TABOO - Excerpt
at her desk, her features screwed up in an expression of intense concentration
as she studied the crime-scene inventory for the Clare Ryan case. It was a
couple of days after the shooting and nearly all the staff had long since left
for the day.
To most people, the clinical setting and the oppressive silence - broken only
by the low hum of the machinery - would feel eerie and discomfiting. For
Reilly however, the peace and quiet of late evening was her preferred time to
Now that everyone had gone home, she was free from the noisy distractions of
twenty or so laboratory staff laboring all around her. The silence allowed her
more time to work, more time to think, and tonight it might allow her uncover
what it was about this shooting that had been niggling at her for the last two
She'd sensed from the start that something wasn't right but so far had found
nothing out of the ordinary amongst the evidence to back this feeling up. The
two things she trusted most during an investigation were evidence and instinct.
And since leaving that scene, Reilly's instincts were screaming that something
was seriously amiss.
Gorman would have laughed if she'd tried to explain this to him. The long-time
incumbent, he was head of the old forensic department and hadn't exactly been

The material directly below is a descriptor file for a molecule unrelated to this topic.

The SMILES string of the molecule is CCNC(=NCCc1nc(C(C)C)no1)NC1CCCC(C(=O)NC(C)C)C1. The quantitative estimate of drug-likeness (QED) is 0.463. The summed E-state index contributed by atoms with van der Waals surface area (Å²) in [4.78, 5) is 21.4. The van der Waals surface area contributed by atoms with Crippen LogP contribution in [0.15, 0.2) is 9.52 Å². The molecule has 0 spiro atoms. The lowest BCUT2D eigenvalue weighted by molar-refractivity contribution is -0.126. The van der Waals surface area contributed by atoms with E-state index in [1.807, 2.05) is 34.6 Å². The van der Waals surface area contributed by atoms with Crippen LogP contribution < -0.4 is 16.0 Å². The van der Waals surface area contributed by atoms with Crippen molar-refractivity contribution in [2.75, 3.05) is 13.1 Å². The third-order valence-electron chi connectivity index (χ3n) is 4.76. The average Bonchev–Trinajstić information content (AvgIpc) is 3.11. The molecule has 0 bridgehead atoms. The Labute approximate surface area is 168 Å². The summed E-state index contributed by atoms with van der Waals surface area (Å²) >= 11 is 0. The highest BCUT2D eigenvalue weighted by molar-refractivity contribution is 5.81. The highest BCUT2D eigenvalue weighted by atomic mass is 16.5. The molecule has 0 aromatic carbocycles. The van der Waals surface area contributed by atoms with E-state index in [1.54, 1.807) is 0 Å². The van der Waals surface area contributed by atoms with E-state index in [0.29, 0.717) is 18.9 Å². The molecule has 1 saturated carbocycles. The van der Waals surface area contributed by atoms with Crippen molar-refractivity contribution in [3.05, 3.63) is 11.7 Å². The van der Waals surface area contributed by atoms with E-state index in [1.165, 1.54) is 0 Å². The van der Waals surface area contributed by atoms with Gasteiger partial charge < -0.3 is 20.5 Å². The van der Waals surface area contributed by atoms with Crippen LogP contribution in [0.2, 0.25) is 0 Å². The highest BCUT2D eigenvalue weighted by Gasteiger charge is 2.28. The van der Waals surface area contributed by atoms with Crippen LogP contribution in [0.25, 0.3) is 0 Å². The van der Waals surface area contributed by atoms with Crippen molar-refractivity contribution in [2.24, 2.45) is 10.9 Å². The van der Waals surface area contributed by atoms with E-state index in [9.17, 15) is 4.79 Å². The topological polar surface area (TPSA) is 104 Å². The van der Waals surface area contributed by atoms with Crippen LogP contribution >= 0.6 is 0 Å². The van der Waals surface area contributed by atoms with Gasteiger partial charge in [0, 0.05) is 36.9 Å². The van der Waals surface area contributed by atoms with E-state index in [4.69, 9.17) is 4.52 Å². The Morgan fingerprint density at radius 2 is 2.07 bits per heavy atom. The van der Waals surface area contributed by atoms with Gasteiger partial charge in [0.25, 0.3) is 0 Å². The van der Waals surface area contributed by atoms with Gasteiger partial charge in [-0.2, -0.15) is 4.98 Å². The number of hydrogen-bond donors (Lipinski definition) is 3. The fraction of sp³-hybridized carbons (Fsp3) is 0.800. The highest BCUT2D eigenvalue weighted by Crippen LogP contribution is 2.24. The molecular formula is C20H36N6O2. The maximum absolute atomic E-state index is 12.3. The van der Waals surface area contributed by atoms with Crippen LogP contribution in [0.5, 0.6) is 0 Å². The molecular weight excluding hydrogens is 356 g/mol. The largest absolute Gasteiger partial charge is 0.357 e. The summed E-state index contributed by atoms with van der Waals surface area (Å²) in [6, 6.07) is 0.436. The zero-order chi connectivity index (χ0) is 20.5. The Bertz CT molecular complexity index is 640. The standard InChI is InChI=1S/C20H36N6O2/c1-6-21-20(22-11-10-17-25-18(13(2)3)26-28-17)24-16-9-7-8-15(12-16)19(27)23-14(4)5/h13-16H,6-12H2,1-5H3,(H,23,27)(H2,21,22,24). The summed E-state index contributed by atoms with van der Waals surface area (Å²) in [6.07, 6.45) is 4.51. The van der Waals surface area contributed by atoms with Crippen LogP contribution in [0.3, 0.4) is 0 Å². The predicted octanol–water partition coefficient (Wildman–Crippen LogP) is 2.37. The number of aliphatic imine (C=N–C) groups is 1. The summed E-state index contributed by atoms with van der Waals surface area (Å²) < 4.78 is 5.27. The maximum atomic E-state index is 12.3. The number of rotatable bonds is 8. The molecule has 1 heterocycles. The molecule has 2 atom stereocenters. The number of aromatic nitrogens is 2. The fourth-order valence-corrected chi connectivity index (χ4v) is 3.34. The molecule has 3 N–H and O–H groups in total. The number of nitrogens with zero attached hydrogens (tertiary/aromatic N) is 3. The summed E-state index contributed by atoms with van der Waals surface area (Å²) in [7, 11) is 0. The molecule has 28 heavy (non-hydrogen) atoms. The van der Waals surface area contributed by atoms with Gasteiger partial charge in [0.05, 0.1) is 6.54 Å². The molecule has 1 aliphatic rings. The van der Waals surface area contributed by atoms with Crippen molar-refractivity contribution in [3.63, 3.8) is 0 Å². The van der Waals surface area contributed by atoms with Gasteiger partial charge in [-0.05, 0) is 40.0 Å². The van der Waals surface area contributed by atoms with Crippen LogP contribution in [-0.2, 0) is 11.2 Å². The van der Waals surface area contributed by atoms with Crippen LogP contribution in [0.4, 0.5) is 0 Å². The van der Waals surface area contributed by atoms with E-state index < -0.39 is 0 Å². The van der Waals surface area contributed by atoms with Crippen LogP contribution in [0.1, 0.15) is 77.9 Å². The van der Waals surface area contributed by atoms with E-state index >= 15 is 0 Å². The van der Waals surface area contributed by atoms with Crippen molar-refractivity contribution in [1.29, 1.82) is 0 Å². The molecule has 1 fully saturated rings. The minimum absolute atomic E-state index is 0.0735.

over the moon about her appointment, or the setting up of the new unit in
general. She was glad that the old man would be away on vacation for a while;
it gave her an opportunity to run this case the way she wanted - the way she
was trained to do back home.
Since she'd arrived at the GFU he'd tried to put her in her place, inferring
that her job was just to oversee work in the lab, and that she should have
little or no interference in what he was doing, or had done, up to now. While
this was true to a degree, from what Reilly had seen, the older man's current
methods were pretty half-hearted and pedantic considering it was such an
important role, and the old dog had no interest in new tricks.
On top of it, Gorman had an unbelievable ego - something she'd at least been
forewarned about before she got here. Like many traditional scientists, he
seemed to operate under the belief that his word was gospel and he was also a
condescending old chauvinist - something she could handle were he not such a
sloppy investigator with it. Still she resented the way he spoke to the female
staff, particularly Lucy, who was a real sweetie and Reilly knew was routinely